Endemism is well developed. One hundred six species (and subspecies), or around 5% of the Arctic vascular plant flora, are endemic to the Arctic. The genera Papaver (poppy), Puccinellia (salt marsh-grass, goose grass), Oxytropis, Potentilla and Draba (draba, whitlow-grass) are particularly rich in endemic species, and almost all endemic species are forbs and grasses, whereas there are no endemic woody species. Though the absolute number of Arctic endemic species increases from north to south, i.e. from the high Arctic to the low Arctic, the relative percentage of endemic species decreases.

The floras of the northern floristic provinces Ellesmere Land-N Greenland, Svalbard-Franz Joseph Land and Wrangel Island are relatively rich in Arctic endemic species. Ten Arctic endemic species are restricted to Wrangel Island and underline the hotspot character of this high Arctic island. Twenty Arctic endemic species are very rare, and as such are possibly threatened. Polyploidy1 (allopolyploidy) levels are high in Arctic plants.

Borderline species are primarily non-Arctic species just reaching the southernmost extent of the Arctic (subzone E). Taxonomically this is a rather diverse group of 136 vascular plant species in 91 genera and 45 families.

Non-native species that occur as persisting stabilized introductions in the Arctic account for 5% of the flora (101 species). In addition there are 89 species native to the Arctic that also occur as stabilized introductions in other parts of the Arctic. In addition, more than 205 non-native species have been recorded in the Arctic only as casual introductions that do not persist. Non-native species mainly occur in and around settlements and towns, in particular in climatologically favorable parts of the Euro-Siberian Arctic.

No single, predominantly Arctic vascular plant species is known to have gone extinct due to human activities in the last 250 years. There are no species in the Arctic that are considered to be seriously invasive, but some are at risk of becoming it with increasing human traffic combined with climate change. The Arctic flora is considered taxonomically, ecologically, biologically and genetically a coherent and distinctive complex of young and dynamic species that occupies a vast natural area characterized by a cold climate. The present Arctic vegetation shows climate change related changes such as greening, shrub expansion and floristical changes.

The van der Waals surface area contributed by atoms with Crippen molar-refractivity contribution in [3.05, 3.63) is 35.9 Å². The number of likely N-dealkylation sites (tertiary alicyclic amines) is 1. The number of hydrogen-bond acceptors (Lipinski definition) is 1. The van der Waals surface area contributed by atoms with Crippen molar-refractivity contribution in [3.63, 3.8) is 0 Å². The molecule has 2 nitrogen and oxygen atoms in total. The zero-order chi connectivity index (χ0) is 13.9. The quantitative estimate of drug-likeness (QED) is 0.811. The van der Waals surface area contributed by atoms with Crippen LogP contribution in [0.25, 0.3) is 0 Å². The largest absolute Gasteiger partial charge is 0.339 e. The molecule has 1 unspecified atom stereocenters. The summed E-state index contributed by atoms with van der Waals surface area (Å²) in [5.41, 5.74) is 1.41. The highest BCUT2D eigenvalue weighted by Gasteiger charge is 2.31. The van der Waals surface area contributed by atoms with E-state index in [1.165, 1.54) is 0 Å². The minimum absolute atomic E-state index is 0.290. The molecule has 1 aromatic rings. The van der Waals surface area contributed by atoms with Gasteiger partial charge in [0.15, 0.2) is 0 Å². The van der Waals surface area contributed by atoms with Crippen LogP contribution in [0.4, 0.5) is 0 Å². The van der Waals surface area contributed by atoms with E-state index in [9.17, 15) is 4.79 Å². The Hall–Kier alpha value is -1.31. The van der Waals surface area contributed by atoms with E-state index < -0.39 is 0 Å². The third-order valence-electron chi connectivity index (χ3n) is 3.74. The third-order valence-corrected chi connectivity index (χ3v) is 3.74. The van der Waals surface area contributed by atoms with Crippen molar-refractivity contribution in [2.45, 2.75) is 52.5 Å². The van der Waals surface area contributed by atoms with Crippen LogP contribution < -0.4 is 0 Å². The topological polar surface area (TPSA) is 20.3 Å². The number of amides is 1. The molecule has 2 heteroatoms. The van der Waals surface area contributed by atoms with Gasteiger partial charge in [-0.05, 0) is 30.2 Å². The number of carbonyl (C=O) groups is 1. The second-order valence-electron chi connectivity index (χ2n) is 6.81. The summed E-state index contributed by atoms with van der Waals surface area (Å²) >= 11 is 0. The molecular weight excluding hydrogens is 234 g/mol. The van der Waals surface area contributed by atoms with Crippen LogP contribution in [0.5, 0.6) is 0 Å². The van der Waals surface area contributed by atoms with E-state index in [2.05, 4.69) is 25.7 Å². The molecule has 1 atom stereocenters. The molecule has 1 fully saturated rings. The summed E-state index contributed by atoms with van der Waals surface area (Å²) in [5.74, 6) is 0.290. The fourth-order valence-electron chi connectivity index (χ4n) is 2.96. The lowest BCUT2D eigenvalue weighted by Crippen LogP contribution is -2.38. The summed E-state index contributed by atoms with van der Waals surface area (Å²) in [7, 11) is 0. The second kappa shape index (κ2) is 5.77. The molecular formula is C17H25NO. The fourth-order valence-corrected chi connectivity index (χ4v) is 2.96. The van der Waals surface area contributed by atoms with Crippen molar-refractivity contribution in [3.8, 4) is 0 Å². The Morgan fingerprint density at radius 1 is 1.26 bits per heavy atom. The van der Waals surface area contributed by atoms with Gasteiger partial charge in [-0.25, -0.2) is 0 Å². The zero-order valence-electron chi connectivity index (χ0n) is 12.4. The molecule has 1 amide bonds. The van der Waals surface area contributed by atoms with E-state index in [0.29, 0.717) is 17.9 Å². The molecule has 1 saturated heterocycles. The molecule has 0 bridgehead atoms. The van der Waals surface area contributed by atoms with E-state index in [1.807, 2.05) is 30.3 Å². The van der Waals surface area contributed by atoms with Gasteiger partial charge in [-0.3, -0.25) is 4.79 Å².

Local plants always played an essential role in the lives and cultures of Arctic indigenous peoples. The most useful plants have indigenous names, including not only vascular plants, but bryophytes and algae as well.

There are an estimated 900 species of Arctic bryophytes (mosses and liverworts). Distributional types are similar to those observed for vascular plants. Arctic endemism is not common among bryophyte species, but many widely distributed species in the Arctic show considerable morphological plasticity representing subspecies, variants or forms. The bryoflora is in general rather uniform. Almost 80% of the species have a circumboreal distribution. In rather stable, moist to wet sites, bryophytes contribute substantially to vegetation biomass, and they contribute significantly to species richness of many vegetation types in other habitats. Very few vegetation types in the Arctic occur without bryophytes, and single shoots occur almost everywhere, in particular in the high Arctic. The ecosystem function of bryophytes is poorly studied, and the bryofloras of several Arctic regions are still incompletely known. The most speciesrich families include Bryaceae (threadmoss family), Dicranaceae (forkmoss family), Amblystegiaceae (feathermoss family), Pottiaceae (tuftmoss family), Grimmiaceae (Grimmia family), Sphagnaceae (bogmoss family), Hypnaceae (feathermoss family), Mniaceae (thyme-moss family), Brachytheciaceae (feathermoss family), Polytrichaceae (haircap family) and Splachnaceae (dung moss family), which collectively account for 70% of the total moss flora. Bryum (Bryum moss), Sphagnum (bogmoss), Pohlia (nodding moss) and Dicranum (forkmoss) are among the most species-rich genera. Species-rich liverwort families include the leafy liverworts Scapaniaceae (earwort family), Jungermanniaceae (flapwort family), Gymnomitriaceae (frostwort family), Cephaloziaceae (pincerwort family) and Cephaloziellaceae (threadwort family), whereas Scapania (earthwort) and Lophozia (notchwort) are prominent genera. The use of bryophytes by indigenous people is very limited. There are no known threatened bryophyte species.